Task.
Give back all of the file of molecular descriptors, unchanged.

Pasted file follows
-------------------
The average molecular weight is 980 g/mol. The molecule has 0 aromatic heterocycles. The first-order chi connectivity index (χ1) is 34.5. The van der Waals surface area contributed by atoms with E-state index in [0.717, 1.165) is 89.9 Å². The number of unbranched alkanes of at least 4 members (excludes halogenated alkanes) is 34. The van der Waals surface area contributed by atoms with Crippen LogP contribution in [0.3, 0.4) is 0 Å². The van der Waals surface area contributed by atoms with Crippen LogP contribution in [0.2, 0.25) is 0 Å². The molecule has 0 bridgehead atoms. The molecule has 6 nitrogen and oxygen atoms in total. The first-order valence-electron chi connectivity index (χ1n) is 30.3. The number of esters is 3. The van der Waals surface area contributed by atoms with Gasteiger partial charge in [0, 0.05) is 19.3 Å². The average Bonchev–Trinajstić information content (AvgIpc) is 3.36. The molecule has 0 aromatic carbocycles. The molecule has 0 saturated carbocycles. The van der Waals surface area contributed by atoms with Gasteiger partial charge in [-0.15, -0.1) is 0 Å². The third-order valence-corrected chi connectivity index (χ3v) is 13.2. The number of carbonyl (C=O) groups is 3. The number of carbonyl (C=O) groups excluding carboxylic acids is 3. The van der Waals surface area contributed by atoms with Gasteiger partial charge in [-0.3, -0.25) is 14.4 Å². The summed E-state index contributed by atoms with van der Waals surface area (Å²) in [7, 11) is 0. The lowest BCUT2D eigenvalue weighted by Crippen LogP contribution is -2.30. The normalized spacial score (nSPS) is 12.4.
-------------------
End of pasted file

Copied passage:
The average molecular weight is 980 g/mol. The molecule has 0 aromatic heterocycles. The first-order chi connectivity index (χ1) is 34.5. The van der Waals surface area contributed by atoms with E-state index in [0.717, 1.165) is 89.9 Å². The number of unbranched alkanes of at least 4 members (excludes halogenated alkanes) is 34. The van der Waals surface area contributed by atoms with Crippen LogP contribution in [0.3, 0.4) is 0 Å². The van der Waals surface area contributed by atoms with Crippen LogP contribution in [0.2, 0.25) is 0 Å². The molecule has 0 bridgehead atoms. The molecule has 6 nitrogen and oxygen atoms in total. The first-order valence-electron chi connectivity index (χ1n) is 30.3. The number of esters is 3. The van der Waals surface area contributed by atoms with Gasteiger partial charge in [0, 0.05) is 19.3 Å². The average Bonchev–Trinajstić information content (AvgIpc) is 3.36. The molecule has 0 aromatic carbocycles. The molecule has 0 saturated carbocycles. The van der Waals surface area contributed by atoms with Gasteiger partial charge in [-0.15, -0.1) is 0 Å². The third-order valence-corrected chi connectivity index (χ3v) is 13.2. The number of carbonyl (C=O) groups is 3. The number of carbonyl (C=O) groups excluding carboxylic acids is 3. The van der Waals surface area contributed by atoms with Gasteiger partial charge in [-0.3, -0.25) is 14.4 Å². The summed E-state index contributed by atoms with van der Waals surface area (Å²) in [7, 11) is 0. The lowest BCUT2D eigenvalue weighted by Crippen LogP contribution is -2.30. The normalized spacial score (nSPS) is 12.4.